Scientists have found new evidence that indicates settlers in Jamestown, Virginia resorted to cannibalism to survive harsh droughts and severe famine in the early 1600s.
Stories of the people of Jamestown eating dogs, cats, rats, shoe leather, and even people are not unheard of. Until now, however, these claims of cannibalism lacked definite archeological evidence. Recently, scientists announced the discovery of the bones of a 14-year-old girl. Her skeleton displays signs of having been cannibalized. Nicknamed “Jane,” the skeleton was found in a cellar filled with trash and the bones of other animals consumed at the time. Scientists found clumsy cuts on Jane's head and body that suggest humans ate her and used knives to gather her "meat."
According to Smithsonian forensic anthropologist Douglas Owsley, Jane's bones date back to the winter of 1609 to 1610, a period known as the “starving time.” During this winter, a severe drought spurred a food shortage. This led to the deaths of hundreds of settlers from Jamestown's original population of 6,000. Journal entries from Capt. John Smith and George Percy, two of Jamestown's leaders, detail stories of their citizens excavating corpses from burial places when food ran out. In one case, they recalled, a man even killed and ate his wife. Smith wrote, “one amongst the rest did kill his wife, powdered her, and eaten part of her before it was known, for which he was executed as he well deserved.”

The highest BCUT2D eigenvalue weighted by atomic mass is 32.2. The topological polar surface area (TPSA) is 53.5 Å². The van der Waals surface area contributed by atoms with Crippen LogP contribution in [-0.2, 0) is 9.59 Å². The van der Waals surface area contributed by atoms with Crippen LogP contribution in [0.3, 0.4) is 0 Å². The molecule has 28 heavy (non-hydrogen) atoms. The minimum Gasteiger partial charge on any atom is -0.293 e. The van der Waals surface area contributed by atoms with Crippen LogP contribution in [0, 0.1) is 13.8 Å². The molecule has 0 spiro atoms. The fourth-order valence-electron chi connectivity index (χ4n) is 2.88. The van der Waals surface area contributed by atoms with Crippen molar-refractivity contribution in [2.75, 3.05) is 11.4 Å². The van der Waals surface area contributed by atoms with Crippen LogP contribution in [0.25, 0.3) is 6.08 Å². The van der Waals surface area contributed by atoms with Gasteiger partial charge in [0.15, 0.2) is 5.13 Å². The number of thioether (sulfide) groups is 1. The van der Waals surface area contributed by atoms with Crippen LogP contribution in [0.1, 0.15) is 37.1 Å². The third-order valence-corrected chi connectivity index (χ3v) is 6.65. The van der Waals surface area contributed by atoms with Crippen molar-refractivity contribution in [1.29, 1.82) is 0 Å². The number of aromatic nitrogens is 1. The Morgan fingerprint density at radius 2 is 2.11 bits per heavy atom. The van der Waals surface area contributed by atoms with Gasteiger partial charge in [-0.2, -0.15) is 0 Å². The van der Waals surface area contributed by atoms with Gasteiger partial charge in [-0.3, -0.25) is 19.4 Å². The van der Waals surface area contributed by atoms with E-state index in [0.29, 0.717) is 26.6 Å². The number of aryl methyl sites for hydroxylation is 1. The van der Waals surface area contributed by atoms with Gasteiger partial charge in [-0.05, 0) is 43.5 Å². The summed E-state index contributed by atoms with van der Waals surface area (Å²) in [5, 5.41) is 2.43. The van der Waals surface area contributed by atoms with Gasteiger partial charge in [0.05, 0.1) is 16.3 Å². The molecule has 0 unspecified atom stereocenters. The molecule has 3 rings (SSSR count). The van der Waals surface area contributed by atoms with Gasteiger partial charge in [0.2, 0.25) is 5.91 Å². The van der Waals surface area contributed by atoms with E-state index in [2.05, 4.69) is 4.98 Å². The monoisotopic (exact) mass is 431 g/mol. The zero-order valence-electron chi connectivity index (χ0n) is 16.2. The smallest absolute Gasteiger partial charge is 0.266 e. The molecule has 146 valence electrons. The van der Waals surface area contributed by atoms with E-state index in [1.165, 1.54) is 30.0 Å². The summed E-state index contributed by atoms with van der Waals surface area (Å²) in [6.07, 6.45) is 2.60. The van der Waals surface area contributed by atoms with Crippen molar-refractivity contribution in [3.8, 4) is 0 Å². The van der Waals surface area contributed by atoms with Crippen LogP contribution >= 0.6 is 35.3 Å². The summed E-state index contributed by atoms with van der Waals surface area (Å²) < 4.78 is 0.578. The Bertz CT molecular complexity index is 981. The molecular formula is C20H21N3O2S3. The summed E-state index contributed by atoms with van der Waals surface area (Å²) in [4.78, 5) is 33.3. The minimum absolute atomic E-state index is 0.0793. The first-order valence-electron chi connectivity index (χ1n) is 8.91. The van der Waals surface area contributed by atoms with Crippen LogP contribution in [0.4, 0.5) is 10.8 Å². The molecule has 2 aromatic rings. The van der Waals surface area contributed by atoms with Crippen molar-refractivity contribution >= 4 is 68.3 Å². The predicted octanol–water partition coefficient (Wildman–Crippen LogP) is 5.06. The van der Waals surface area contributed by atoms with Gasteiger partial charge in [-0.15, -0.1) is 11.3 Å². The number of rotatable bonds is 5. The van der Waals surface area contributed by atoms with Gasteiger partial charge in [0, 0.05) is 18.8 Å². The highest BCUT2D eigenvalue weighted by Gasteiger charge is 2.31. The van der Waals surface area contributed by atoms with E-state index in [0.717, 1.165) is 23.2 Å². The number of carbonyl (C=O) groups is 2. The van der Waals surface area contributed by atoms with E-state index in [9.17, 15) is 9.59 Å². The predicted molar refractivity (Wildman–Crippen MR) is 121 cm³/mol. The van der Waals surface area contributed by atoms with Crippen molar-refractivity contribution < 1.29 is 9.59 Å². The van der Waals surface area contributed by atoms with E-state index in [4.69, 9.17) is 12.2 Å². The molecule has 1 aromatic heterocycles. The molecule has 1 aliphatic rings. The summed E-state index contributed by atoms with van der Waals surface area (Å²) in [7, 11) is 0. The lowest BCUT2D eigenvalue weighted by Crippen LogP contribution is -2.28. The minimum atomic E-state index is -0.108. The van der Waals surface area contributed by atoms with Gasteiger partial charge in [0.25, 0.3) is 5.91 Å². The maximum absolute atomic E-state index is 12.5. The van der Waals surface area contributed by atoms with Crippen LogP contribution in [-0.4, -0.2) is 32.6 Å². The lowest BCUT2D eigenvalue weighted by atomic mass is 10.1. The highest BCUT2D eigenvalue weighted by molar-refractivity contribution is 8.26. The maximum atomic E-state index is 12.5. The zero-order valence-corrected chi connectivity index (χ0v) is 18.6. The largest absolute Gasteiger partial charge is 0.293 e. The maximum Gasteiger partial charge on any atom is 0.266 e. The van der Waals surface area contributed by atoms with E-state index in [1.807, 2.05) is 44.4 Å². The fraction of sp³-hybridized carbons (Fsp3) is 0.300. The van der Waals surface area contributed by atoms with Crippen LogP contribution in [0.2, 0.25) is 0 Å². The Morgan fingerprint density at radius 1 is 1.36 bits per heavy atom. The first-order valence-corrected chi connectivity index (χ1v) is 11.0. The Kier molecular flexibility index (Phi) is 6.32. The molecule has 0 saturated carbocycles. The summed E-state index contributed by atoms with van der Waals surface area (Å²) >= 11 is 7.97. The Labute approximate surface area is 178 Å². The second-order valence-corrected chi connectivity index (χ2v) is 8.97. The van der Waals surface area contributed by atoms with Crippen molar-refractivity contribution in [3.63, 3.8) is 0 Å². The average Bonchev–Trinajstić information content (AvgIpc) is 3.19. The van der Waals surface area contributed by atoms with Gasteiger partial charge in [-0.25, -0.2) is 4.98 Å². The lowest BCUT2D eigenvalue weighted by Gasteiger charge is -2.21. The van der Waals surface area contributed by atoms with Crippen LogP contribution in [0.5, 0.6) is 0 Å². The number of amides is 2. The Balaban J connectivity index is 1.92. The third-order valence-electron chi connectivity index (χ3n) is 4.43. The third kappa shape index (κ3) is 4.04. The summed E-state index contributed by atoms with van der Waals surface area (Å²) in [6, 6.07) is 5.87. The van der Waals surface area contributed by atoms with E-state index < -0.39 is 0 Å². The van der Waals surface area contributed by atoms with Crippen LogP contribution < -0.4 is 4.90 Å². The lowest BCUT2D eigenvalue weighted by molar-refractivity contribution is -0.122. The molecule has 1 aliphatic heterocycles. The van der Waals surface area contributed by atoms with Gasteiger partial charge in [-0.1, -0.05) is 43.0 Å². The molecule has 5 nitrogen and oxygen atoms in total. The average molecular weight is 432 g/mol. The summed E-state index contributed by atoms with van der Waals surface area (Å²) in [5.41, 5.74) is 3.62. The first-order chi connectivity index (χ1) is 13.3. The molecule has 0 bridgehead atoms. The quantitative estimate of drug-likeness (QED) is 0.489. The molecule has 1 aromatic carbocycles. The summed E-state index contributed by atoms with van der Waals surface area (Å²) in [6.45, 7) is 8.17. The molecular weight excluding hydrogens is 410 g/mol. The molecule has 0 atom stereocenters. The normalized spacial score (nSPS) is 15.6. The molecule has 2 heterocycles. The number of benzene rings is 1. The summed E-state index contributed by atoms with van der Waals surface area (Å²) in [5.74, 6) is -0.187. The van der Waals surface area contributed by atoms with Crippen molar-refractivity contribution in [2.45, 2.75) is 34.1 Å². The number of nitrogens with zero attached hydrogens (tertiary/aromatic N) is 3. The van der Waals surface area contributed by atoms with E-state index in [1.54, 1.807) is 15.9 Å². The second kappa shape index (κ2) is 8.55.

Archaeologists at Jamestown and Colonial Williamsburg in Virginia initially doubted the tales of cannibalism. But, according to Oswley, “this [newly found skeleton] is very convincing evidence that it did [happen].”
[Source: Associated Press]